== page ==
AIS 301 Case I F2011 - Accounting 301 701 Case I(updated...

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Accounting 301 / 701 - Case I (updated 9/12/11) Due: Monday, Oct. 3 (Tierney/Winter)/ Tuesday, Oct. 4th (Fuhremann/O’Brien) / Compare FASB and IASB Standard Setting Background The quality of financial information companies provide is vital to the confidence of investors in making capital allocation decisions. In the United States, the Securities and Exchange Commission has legal responsibility for setting accounting standards for reports of publicly traded companies but they currently rely on the Financial Accounting Standards Board (FASB) to develop those standards. The FASB has been working closely with the International Accounting Standards Board (IASB) to raise the quality of financial reporting standards in both the U.S. and around the world. As the move to converge U.S. standards with international standards continues, the oversight, control, independence, funding, transparency, and participation in the standard setting process become critical issues in the discussion of the efficacy of standards setting. In the past few months, the SEC staff has explored and written about a possible “endorsement” approach for incorporating IFRS into the U.S. financial reporting system; a transitional approach to standard setting involving the FASB endorsing IASB standards during a period of convergence. Quoting James L. Kroeker, Chief Accountant at the SEC, in a speech to the American Accounting Association in August 2009, ( ) “Perhaps as important as the resulting accounting standards is the process by which those standards are developed. Accounting standards must be established through an independent (in both fact and appearance) and transparent process — one in which the standard setter seeks and considers input from all constituents openly, but also one in which the standard setter is then allowed to independently exercise its expert judgment.” Your Role Assume that you are an intern for a large U.S. public accounting firm with international offices, we’ll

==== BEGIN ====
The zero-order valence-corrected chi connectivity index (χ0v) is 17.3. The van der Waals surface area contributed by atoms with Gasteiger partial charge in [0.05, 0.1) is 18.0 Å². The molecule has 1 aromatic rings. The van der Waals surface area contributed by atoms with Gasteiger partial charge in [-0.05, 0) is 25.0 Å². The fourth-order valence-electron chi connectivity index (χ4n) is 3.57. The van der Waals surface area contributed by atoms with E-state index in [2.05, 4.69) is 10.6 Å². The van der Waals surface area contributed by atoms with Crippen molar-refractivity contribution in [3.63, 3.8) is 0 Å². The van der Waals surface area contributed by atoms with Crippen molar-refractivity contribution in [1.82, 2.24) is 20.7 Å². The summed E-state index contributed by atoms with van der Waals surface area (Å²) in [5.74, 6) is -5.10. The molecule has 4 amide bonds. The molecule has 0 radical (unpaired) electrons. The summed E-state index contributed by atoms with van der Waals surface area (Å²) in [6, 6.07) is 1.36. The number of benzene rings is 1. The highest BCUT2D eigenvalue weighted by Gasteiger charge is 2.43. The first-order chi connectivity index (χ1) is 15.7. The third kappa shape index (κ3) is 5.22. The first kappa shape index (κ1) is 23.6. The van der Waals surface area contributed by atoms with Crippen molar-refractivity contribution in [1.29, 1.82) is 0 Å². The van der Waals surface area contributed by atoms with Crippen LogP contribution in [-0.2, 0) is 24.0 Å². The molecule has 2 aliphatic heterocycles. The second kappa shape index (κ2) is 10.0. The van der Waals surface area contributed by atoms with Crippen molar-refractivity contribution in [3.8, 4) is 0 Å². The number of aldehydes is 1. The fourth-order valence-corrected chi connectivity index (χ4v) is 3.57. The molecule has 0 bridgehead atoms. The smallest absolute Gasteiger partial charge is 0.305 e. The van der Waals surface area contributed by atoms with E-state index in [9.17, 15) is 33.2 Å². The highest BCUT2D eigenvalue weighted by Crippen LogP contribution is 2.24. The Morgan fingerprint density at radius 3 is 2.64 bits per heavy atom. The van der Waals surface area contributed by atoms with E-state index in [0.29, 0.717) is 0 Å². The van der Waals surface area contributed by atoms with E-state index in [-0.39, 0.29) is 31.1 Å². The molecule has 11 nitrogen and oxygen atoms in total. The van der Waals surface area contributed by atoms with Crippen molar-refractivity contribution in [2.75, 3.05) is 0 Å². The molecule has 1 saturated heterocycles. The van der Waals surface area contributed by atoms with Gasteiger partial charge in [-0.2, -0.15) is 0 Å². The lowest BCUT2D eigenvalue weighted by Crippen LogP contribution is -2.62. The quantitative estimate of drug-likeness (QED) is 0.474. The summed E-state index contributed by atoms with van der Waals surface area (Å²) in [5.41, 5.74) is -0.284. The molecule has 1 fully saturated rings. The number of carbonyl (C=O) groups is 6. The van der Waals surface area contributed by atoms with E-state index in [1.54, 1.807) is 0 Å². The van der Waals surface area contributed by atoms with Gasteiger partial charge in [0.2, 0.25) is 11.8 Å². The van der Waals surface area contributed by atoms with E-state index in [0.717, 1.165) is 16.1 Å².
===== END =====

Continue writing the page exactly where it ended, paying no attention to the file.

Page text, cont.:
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This note was uploaded on 01/23/2012 for the course ACCOUNTING 301 at University of Wisconsin.

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AIS 301 Case I F2011 - Accounting 301 701 Case I(updated...

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